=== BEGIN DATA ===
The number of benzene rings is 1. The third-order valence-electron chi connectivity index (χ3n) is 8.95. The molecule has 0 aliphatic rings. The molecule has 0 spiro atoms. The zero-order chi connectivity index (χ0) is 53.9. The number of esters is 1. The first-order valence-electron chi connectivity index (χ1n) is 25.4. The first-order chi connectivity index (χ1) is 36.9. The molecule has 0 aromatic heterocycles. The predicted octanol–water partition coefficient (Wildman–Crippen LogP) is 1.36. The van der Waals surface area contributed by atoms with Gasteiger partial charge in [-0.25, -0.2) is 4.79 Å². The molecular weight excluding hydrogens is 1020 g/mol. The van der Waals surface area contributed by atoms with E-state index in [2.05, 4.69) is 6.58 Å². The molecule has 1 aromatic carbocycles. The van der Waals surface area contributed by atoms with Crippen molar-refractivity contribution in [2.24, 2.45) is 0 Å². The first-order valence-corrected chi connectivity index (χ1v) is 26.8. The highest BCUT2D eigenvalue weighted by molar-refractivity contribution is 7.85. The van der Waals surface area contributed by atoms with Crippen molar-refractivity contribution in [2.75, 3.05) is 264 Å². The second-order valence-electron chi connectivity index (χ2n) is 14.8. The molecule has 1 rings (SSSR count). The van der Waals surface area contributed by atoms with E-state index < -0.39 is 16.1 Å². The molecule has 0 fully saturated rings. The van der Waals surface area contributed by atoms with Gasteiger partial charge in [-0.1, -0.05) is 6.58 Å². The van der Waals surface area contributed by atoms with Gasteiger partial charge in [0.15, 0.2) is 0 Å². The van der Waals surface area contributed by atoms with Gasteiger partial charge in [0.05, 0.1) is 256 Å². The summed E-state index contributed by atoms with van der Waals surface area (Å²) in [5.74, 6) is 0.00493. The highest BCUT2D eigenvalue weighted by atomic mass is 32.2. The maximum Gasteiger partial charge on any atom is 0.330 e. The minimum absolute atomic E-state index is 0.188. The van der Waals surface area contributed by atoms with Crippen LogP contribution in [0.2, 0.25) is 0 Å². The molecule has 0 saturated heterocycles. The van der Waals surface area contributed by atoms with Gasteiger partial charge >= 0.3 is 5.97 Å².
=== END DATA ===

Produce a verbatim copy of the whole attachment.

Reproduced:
The number of benzene rings is 1. The third-order valence-electron chi connectivity index (χ3n) is 8.95. The molecule has 0 aliphatic rings. The molecule has 0 spiro atoms. The zero-order chi connectivity index (χ0) is 53.9. The number of esters is 1. The first-order valence-electron chi connectivity index (χ1n) is 25.4. The first-order chi connectivity index (χ1) is 36.9. The molecule has 0 aromatic heterocycles. The predicted octanol–water partition coefficient (Wildman–Crippen LogP) is 1.36. The van der Waals surface area contributed by atoms with Gasteiger partial charge in [-0.25, -0.2) is 4.79 Å². The molecular weight excluding hydrogens is 1020 g/mol. The van der Waals surface area contributed by atoms with E-state index in [2.05, 4.69) is 6.58 Å². The molecule has 1 aromatic carbocycles. The van der Waals surface area contributed by atoms with Crippen molar-refractivity contribution in [2.24, 2.45) is 0 Å². The first-order valence-corrected chi connectivity index (χ1v) is 26.8. The highest BCUT2D eigenvalue weighted by molar-refractivity contribution is 7.85. The van der Waals surface area contributed by atoms with Crippen molar-refractivity contribution in [2.75, 3.05) is 264 Å². The second-order valence-electron chi connectivity index (χ2n) is 14.8. The molecule has 1 rings (SSSR count). The van der Waals surface area contributed by atoms with E-state index < -0.39 is 16.1 Å². The molecule has 0 fully saturated rings. The van der Waals surface area contributed by atoms with Gasteiger partial charge in [-0.1, -0.05) is 6.58 Å². The van der Waals surface area contributed by atoms with Gasteiger partial charge in [0.15, 0.2) is 0 Å². The van der Waals surface area contributed by atoms with Gasteiger partial charge in [0.05, 0.1) is 256 Å². The summed E-state index contributed by atoms with van der Waals surface area (Å²) in [5.74, 6) is 0.00493. The highest BCUT2D eigenvalue weighted by atomic mass is 32.2. The maximum Gasteiger partial charge on any atom is 0.330 e. The minimum absolute atomic E-state index is 0.188. The van der Waals surface area contributed by atoms with Crippen LogP contribution in [0.2, 0.25) is 0 Å². The molecule has 0 saturated heterocycles. The van der Waals surface area contributed by atoms with Gasteiger partial charge >= 0.3 is 5.97 Å².